If Boston was sending individual competitive electric supplier salespeople out to knock on doors, Rev. Mariama White-Hammond, the city's top environmental official, would have known about it.
So she was surprised when her husband called and said someone was at their Dorchester home, claiming to represent the city and offering lower-cost electricity directly from a supplier instead of from a utility.
White-Hammond had "choice words" for the salesperson when she learned about the misleading pitch, she recalled Monday, describing it as just one instance of many in which Bay Staters are deceived or pressured into enrolling with a competitive electric supplier only to find they wind up paying more for power.
Adding herself and Boston Mayor Michelle Wu to a growing coalition of policymakers, White-Hammond urged the Legislature to intervene and effectively ban a more than two-decade-old practice of competitive suppliers selling electricity to residential consumers.
WBUR has reported on how these competitive suppliers have resulted in higher bills for Massachusetts customers and compiled tips on how to avoid losing money. It also investigated whether companies that sell "100% renewable energy" are really offering green power.
Attorney General Andrea Campbell's office published a report last month concluding that, between 2015 and 2021, Massachusetts households paid $525 million more to competitive suppliers for electricity than they would have if they got their power from utility companies — an average annual loss of $231 for each of the 430,000 customers covered in the analysis.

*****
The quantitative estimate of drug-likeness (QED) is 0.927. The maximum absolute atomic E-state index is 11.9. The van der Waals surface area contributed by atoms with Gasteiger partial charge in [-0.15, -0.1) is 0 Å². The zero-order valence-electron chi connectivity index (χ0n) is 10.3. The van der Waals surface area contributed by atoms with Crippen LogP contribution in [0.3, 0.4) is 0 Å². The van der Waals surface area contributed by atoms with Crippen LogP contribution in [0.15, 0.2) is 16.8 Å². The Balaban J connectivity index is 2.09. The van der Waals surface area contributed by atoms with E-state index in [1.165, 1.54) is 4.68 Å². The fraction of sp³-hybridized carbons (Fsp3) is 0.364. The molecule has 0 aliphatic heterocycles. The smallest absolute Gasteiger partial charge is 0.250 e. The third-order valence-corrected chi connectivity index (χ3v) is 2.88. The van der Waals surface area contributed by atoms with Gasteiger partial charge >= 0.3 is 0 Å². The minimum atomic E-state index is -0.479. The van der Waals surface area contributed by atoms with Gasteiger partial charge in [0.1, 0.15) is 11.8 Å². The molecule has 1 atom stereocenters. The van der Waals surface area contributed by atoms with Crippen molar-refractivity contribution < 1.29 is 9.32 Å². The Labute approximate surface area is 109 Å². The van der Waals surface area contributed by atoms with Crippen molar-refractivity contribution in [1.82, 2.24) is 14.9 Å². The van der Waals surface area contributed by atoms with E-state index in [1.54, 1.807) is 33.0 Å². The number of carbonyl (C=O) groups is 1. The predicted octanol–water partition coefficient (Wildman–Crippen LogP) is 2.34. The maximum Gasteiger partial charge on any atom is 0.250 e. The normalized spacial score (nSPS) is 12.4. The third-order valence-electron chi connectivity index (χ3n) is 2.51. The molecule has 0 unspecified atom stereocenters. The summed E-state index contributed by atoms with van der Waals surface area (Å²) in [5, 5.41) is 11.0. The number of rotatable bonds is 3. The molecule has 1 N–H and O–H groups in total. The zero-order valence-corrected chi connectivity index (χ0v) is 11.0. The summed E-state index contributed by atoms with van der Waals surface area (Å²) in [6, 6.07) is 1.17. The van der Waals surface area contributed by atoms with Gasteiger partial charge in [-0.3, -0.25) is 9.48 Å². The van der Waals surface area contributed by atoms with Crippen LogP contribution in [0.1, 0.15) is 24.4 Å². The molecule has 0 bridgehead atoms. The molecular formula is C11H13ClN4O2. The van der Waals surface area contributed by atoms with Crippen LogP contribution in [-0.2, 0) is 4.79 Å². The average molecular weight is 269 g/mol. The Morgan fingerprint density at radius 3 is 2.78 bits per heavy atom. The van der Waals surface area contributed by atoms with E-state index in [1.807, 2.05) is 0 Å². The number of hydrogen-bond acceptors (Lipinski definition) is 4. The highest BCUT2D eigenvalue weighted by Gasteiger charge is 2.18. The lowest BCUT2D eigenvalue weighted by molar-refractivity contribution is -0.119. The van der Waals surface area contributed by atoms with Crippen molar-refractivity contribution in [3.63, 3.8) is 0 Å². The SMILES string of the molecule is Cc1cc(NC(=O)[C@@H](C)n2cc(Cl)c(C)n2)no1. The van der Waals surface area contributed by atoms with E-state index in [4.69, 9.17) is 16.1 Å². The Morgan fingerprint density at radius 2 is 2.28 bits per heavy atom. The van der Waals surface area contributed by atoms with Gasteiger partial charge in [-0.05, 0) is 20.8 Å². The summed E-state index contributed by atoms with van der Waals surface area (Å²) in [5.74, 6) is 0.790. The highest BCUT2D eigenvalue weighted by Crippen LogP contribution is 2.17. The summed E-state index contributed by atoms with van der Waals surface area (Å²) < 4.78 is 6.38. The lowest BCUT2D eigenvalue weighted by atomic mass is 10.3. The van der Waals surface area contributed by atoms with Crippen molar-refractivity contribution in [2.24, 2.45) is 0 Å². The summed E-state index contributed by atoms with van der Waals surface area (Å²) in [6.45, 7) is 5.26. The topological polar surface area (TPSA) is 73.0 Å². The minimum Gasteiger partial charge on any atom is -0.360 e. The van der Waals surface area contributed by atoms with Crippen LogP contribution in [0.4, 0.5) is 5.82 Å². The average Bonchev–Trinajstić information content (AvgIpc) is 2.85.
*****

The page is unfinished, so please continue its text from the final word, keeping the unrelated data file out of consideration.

Bills filed by state Sen. Brendan Crighton and House Second Assistant Majority Leader Rep. Frank Moran would prohibit suppliers, energy marketers and energy brokers from signing new contracts with residential retail customers.
A good deal of the commentary during Monday's committee meeting focused on why the group of influential policymakers want to end competitive supply options for households altogether rather than impose new limits or guardrails. Senate Minority Leader Bruce Tarr at one point asked whether that move would be "short-sighted."
Liz Anderson, the deputy chief of the AG's energy and telecommunications division, told lawmakers that a ban would help hundreds of thousands of people with no direct cost to the state, compared to resource-intensive regulation and enforcement.
"Our office has been pursuing enforcement for almost 10 years, and we've received $19 million for consumers in the Commonwealth. Now, we believe we've been successful in those efforts, but that's really a drop in the bucket when you're comparing it to $525 million lost," Anderson said.